Design Engineering

Airbus partners with Renishaw to explore 3D printing aircraft wings


Additive Manufacturing Aerospace 3D printing airbus Renishaw

This collaboration will explore aerodynamic modelling of wings and the potential for integrating complex 3D-printed components in wing structures.

Renishaw is bringing its additive manufacturing expertise to Airbus. In a £17.7 million project, the two companies are exploring new and innovative ways to design and manufacturing aircraft wings.

Airbus wing A350 Renishaw

Photo courtesy of Airbus

The project is called Wing Design Methodology Validation – or WINDY and is a joint industry-UK government investment project. With over 30,000 new aircraft expected to enter into service in the next 15 years, Airbus is looking to reduce its development time by leveraging 3D printing technology.

The project will be led by a team from Airbus’ Filton, Bristol, global centre of excellence and Renishaw will provide its expertise in metal additive manufacturing and precision measurement.

“Aircraft wing design is a hugely complicated process and this project will look at ways we can increase the robustness of the design and test process while also reducing the time this takes,” said Airbus Chief Operating Officer Tom Williams.


The WINDY project will explore aerodynamic modelling of wings, the potential for use of complex 3D-printed components in wing structures and the possibility of innovative loads control on aircraft for better efficiency in flight.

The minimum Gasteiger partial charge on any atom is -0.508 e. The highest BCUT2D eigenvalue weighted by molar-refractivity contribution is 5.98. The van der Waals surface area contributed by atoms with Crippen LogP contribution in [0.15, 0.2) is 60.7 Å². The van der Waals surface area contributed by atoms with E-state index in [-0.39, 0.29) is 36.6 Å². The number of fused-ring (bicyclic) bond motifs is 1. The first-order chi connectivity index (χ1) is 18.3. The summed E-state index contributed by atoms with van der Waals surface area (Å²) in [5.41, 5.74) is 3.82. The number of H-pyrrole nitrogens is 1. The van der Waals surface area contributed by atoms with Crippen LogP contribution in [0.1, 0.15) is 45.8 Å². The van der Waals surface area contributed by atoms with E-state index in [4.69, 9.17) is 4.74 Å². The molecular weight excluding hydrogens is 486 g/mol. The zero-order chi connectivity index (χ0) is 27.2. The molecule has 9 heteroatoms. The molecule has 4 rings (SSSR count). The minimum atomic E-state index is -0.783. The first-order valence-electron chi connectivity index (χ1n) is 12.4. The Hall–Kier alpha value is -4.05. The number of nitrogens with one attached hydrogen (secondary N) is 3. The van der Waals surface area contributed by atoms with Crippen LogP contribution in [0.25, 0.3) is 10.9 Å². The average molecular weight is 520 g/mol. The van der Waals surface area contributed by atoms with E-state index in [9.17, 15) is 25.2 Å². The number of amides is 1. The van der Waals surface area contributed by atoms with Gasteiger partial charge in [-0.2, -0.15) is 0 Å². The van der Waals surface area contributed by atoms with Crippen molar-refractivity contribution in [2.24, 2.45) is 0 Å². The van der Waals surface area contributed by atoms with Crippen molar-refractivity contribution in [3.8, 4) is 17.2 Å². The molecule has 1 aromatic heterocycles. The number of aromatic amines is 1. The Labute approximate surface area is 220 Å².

“This is a fantastic opportunity to work with Airbus and other project partners to develop processes that will fully test the capabilities of additive manufacturing,” said Clive Martell, Renishaw’s Head of Global Additive Manufacturing. “If we can highlight the design and production benefits of this technology in one of the most demanding industry sectors, then it paves the way for greater adoption of AM for serialised production in many other applications.”

Integrating 3D printed components into the design can help lead to lighter more efficient wing structures. With the push towards more fuel-efficient aircraft, this project will help grow UK’s global leadership in aircraft wing design.


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